China, on the other hand, did not fear the thorium content and eventually became the sole supplier of the heaviest REE's for the world, purely by refining their byproducts of iron mining. Today, companies that depend on a stable supply of certain REE's must relocate their manufacturing to China. China has even stated that they do not wish to be the sole provider of the world's REE and may begin severely limiting or even eliminating its exports.

A thorium fueled, reactor would create not only a demand for thorium, but an escape from the environmental and legal burdens that come with processing thorium and REE rich byproducts. A nice win-win solution.

What Musk needs, is a cheap, clean energy solution. And wouldn't it be great bonus if you could load it on a spaceship and use it on another planet? Amazingly, the LFTR design, with its passive safety, would weigh much less than a typical reactor. Thorium too can be found on the moon and Mars and satellites can easily scan the surface for rich deposits. So Elon, what are you waiting for?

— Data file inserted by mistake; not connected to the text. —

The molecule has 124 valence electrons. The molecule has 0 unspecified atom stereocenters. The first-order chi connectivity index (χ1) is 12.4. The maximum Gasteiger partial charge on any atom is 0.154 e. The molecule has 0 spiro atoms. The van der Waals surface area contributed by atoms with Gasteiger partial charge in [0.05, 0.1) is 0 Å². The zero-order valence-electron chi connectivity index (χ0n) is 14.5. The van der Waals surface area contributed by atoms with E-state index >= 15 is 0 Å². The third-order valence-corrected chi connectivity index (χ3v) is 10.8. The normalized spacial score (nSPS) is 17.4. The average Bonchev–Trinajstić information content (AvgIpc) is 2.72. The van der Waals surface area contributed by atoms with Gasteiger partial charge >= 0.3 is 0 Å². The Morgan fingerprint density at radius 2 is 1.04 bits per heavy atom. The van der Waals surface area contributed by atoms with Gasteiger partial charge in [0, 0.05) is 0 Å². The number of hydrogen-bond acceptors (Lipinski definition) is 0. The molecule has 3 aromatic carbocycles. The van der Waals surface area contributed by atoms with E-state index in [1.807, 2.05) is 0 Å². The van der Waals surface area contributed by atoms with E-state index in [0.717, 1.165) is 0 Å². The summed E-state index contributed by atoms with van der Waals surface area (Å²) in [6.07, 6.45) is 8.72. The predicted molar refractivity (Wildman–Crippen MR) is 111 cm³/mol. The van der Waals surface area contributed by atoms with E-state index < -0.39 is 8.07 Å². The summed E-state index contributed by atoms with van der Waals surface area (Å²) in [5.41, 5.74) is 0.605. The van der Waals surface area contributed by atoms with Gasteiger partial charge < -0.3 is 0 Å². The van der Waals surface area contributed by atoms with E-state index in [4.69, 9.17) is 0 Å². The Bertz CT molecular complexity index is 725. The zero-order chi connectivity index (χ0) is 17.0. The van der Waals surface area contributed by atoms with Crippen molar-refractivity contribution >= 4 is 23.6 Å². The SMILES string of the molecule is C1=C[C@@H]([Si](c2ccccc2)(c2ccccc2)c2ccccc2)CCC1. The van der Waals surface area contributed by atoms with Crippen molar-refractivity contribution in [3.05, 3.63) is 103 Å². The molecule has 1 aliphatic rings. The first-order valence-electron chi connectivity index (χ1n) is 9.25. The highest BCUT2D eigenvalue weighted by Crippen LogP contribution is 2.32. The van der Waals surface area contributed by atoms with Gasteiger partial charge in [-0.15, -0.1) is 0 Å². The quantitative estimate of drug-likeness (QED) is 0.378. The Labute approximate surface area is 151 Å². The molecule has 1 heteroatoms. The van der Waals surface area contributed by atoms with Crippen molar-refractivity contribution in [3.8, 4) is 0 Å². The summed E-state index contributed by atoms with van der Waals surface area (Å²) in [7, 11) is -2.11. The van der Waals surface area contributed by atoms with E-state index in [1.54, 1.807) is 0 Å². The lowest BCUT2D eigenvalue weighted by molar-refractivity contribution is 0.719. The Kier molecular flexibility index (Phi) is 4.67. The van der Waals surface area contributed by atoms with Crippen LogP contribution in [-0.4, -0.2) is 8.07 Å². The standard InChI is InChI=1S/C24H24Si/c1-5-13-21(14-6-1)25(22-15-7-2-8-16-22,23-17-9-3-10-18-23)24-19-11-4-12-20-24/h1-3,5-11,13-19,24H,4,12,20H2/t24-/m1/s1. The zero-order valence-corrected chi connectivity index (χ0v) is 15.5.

Sunday, April 12, 2015

Fixing my Fridge for Free

My fridge started acting up recently. The fridge compartment was warm but the freezer compartment was working fine. Searching online, it seems that most common reason for this is a faulty defrost system that causes the evaporator coils in the freezer to frost up with ice until no more air can be diverted to the fridge section. This wasn't the case for me since the evaporator coils looked fine to me. Placing my hand next to the vent that lets the cold air from the freezer into the fridge, I didn't notice any cold air, even though the fan in the freezer was still blowing air around. This led me to believe that there might be something wrong with the venting that controls how much cold air to let into the fridge.